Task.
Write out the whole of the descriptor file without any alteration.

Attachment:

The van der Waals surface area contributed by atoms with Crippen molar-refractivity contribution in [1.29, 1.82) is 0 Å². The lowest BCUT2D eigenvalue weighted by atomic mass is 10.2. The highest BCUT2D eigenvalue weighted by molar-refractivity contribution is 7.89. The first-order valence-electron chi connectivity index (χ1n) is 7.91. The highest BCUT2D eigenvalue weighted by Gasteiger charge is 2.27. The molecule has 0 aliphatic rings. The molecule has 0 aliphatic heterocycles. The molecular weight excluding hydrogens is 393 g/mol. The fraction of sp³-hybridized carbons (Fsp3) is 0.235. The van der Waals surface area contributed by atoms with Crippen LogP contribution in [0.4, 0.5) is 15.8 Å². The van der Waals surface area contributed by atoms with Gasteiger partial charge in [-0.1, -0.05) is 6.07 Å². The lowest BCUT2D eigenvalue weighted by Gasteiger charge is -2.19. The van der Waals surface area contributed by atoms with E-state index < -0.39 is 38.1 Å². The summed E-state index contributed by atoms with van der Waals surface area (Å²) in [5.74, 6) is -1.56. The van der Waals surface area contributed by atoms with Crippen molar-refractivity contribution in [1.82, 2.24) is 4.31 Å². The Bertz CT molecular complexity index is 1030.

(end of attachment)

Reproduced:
The van der Waals surface area contributed by atoms with Crippen molar-refractivity contribution in [1.29, 1.82) is 0 Å². The lowest BCUT2D eigenvalue weighted by atomic mass is 10.2. The highest BCUT2D eigenvalue weighted by molar-refractivity contribution is 7.89. The first-order valence-electron chi connectivity index (χ1n) is 7.91. The highest BCUT2D eigenvalue weighted by Gasteiger charge is 2.27. The molecule has 0 aliphatic rings. The molecule has 0 aliphatic heterocycles. The molecular weight excluding hydrogens is 393 g/mol. The fraction of sp³-hybridized carbons (Fsp3) is 0.235. The van der Waals surface area contributed by atoms with Crippen LogP contribution in [0.4, 0.5) is 15.8 Å². The van der Waals surface area contributed by atoms with Gasteiger partial charge in [-0.1, -0.05) is 6.07 Å². The lowest BCUT2D eigenvalue weighted by Gasteiger charge is -2.19. The van der Waals surface area contributed by atoms with E-state index < -0.39 is 38.1 Å². The summed E-state index contributed by atoms with van der Waals surface area (Å²) in [5.74, 6) is -1.56. The van der Waals surface area contributed by atoms with Crippen molar-refractivity contribution in [1.82, 2.24) is 4.31 Å². The Bertz CT molecular complexity index is 1030.